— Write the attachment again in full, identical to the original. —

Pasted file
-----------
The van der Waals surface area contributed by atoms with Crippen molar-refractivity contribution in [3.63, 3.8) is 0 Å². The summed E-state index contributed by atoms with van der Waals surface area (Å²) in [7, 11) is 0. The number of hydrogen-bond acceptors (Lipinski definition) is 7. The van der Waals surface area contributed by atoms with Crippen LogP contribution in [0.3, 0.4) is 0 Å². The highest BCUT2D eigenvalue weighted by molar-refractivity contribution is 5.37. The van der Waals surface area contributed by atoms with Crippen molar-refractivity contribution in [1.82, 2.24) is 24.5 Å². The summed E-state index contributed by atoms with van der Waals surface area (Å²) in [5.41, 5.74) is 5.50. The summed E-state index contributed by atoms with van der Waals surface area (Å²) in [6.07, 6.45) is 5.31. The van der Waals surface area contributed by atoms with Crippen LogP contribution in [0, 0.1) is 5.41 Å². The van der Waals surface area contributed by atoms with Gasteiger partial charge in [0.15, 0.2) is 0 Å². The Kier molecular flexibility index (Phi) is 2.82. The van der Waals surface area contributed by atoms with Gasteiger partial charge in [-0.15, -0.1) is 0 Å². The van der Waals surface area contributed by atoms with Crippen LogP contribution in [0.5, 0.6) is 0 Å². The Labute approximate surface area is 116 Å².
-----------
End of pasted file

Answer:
The van der Waals surface area contributed by atoms with Crippen molar-refractivity contribution in [3.63, 3.8) is 0 Å². The summed E-state index contributed by atoms with van der Waals surface area (Å²) in [7, 11) is 0. The number of hydrogen-bond acceptors (Lipinski definition) is 7. The van der Waals surface area contributed by atoms with Crippen LogP contribution in [0.3, 0.4) is 0 Å². The highest BCUT2D eigenvalue weighted by molar-refractivity contribution is 5.37. The van der Waals surface area contributed by atoms with Crippen molar-refractivity contribution in [1.82, 2.24) is 24.5 Å². The summed E-state index contributed by atoms with van der Waals surface area (Å²) in [5.41, 5.74) is 5.50. The summed E-state index contributed by atoms with van der Waals surface area (Å²) in [6.07, 6.45) is 5.31. The van der Waals surface area contributed by atoms with Crippen LogP contribution in [0, 0.1) is 5.41 Å². The van der Waals surface area contributed by atoms with Gasteiger partial charge in [0.15, 0.2) is 0 Å². The Kier molecular flexibility index (Phi) is 2.82. The van der Waals surface area contributed by atoms with Gasteiger partial charge in [-0.15, -0.1) is 0 Å². The van der Waals surface area contributed by atoms with Crippen LogP contribution in [0.5, 0.6) is 0 Å². The Labute approximate surface area is 116 Å².